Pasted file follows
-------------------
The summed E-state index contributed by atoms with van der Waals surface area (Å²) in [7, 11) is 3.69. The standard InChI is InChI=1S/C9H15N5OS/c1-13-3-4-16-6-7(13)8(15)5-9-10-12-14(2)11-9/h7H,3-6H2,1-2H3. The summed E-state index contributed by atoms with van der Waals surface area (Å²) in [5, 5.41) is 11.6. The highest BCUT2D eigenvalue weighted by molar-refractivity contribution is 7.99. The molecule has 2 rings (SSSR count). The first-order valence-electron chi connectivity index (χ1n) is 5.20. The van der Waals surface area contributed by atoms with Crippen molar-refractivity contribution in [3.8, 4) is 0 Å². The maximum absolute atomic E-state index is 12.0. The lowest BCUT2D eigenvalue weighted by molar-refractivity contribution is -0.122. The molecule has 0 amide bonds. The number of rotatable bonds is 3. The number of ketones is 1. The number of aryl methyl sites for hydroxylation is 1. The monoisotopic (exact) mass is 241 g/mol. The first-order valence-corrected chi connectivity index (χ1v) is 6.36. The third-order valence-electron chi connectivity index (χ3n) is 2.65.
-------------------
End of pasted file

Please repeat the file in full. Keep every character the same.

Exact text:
The summed E-state index contributed by atoms with van der Waals surface area (Å²) in [7, 11) is 3.69. The standard InChI is InChI=1S/C9H15N5OS/c1-13-3-4-16-6-7(13)8(15)5-9-10-12-14(2)11-9/h7H,3-6H2,1-2H3. The summed E-state index contributed by atoms with van der Waals surface area (Å²) in [5, 5.41) is 11.6. The highest BCUT2D eigenvalue weighted by molar-refractivity contribution is 7.99. The molecule has 2 rings (SSSR count). The first-order valence-electron chi connectivity index (χ1n) is 5.20. The van der Waals surface area contributed by atoms with Crippen molar-refractivity contribution in [3.8, 4) is 0 Å². The maximum absolute atomic E-state index is 12.0. The lowest BCUT2D eigenvalue weighted by molar-refractivity contribution is -0.122. The molecule has 0 amide bonds. The number of rotatable bonds is 3. The number of ketones is 1. The number of aryl methyl sites for hydroxylation is 1. The monoisotopic (exact) mass is 241 g/mol. The first-order valence-corrected chi connectivity index (χ1v) is 6.36. The third-order valence-electron chi connectivity index (χ3n) is 2.65.